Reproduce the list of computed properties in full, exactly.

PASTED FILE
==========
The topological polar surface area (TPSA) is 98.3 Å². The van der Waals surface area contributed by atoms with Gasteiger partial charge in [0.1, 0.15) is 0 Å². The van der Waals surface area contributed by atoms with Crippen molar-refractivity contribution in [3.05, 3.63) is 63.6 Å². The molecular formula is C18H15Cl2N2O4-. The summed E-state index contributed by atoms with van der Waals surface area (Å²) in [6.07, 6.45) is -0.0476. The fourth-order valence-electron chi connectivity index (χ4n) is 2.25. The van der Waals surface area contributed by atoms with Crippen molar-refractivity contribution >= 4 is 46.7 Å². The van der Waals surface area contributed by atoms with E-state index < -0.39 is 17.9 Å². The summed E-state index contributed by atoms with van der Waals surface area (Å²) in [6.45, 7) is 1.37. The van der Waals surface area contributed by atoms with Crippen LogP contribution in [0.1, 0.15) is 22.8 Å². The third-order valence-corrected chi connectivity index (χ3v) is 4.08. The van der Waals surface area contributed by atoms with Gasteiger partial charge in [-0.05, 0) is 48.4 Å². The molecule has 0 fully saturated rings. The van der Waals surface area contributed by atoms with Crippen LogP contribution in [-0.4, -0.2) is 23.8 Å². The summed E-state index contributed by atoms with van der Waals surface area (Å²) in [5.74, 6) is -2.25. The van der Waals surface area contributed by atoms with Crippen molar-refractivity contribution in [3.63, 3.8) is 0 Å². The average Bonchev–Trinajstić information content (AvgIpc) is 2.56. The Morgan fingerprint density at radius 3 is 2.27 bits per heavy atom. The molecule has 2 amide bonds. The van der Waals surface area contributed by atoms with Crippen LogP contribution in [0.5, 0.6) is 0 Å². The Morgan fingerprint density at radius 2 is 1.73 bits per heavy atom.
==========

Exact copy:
The topological polar surface area (TPSA) is 98.3 Å². The van der Waals surface area contributed by atoms with Gasteiger partial charge in [0.1, 0.15) is 0 Å². The van der Waals surface area contributed by atoms with Crippen molar-refractivity contribution in [3.05, 3.63) is 63.6 Å². The molecular formula is C18H15Cl2N2O4-. The summed E-state index contributed by atoms with van der Waals surface area (Å²) in [6.07, 6.45) is -0.0476. The fourth-order valence-electron chi connectivity index (χ4n) is 2.25. The van der Waals surface area contributed by atoms with Crippen molar-refractivity contribution >= 4 is 46.7 Å². The van der Waals surface area contributed by atoms with E-state index < -0.39 is 17.9 Å². The summed E-state index contributed by atoms with van der Waals surface area (Å²) in [6.45, 7) is 1.37. The van der Waals surface area contributed by atoms with Crippen LogP contribution in [0.1, 0.15) is 22.8 Å². The third-order valence-corrected chi connectivity index (χ3v) is 4.08. The van der Waals surface area contributed by atoms with Gasteiger partial charge in [-0.05, 0) is 48.4 Å². The molecule has 0 fully saturated rings. The van der Waals surface area contributed by atoms with Crippen LogP contribution in [-0.4, -0.2) is 23.8 Å². The summed E-state index contributed by atoms with van der Waals surface area (Å²) in [5.74, 6) is -2.25. The van der Waals surface area contributed by atoms with Crippen molar-refractivity contribution in [3.63, 3.8) is 0 Å². The average Bonchev–Trinajstić information content (AvgIpc) is 2.56. The Morgan fingerprint density at radius 3 is 2.27 bits per heavy atom. The molecule has 2 amide bonds. The van der Waals surface area contributed by atoms with Crippen LogP contribution in [0.5, 0.6) is 0 Å². The Morgan fingerprint density at radius 2 is 1.73 bits per heavy atom.